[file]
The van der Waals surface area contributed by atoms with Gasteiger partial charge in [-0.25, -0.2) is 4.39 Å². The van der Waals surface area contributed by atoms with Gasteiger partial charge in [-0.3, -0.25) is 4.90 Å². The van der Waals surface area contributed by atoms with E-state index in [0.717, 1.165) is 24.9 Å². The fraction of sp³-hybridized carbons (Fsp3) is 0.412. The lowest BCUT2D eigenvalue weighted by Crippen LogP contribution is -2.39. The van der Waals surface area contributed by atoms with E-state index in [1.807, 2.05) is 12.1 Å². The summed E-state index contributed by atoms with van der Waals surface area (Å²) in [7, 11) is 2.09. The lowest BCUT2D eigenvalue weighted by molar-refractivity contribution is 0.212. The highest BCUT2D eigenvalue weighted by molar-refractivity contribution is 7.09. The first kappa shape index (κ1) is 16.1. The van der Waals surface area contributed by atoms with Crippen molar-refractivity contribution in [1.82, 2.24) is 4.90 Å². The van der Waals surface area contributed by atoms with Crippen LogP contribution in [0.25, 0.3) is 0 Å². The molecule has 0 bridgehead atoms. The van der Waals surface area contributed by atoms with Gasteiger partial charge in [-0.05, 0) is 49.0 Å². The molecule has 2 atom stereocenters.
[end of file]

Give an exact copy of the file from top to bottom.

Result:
The van der Waals surface area contributed by atoms with Gasteiger partial charge in [-0.25, -0.2) is 4.39 Å². The van der Waals surface area contributed by atoms with Gasteiger partial charge in [-0.3, -0.25) is 4.90 Å². The van der Waals surface area contributed by atoms with E-state index in [0.717, 1.165) is 24.9 Å². The fraction of sp³-hybridized carbons (Fsp3) is 0.412. The lowest BCUT2D eigenvalue weighted by Crippen LogP contribution is -2.39. The van der Waals surface area contributed by atoms with E-state index in [1.807, 2.05) is 12.1 Å². The summed E-state index contributed by atoms with van der Waals surface area (Å²) in [7, 11) is 2.09. The lowest BCUT2D eigenvalue weighted by molar-refractivity contribution is 0.212. The highest BCUT2D eigenvalue weighted by molar-refractivity contribution is 7.09. The first kappa shape index (κ1) is 16.1. The van der Waals surface area contributed by atoms with Crippen molar-refractivity contribution in [1.82, 2.24) is 4.90 Å². The van der Waals surface area contributed by atoms with Crippen LogP contribution in [0.25, 0.3) is 0 Å². The molecule has 0 bridgehead atoms. The van der Waals surface area contributed by atoms with Gasteiger partial charge in [-0.05, 0) is 49.0 Å². The molecule has 2 atom stereocenters.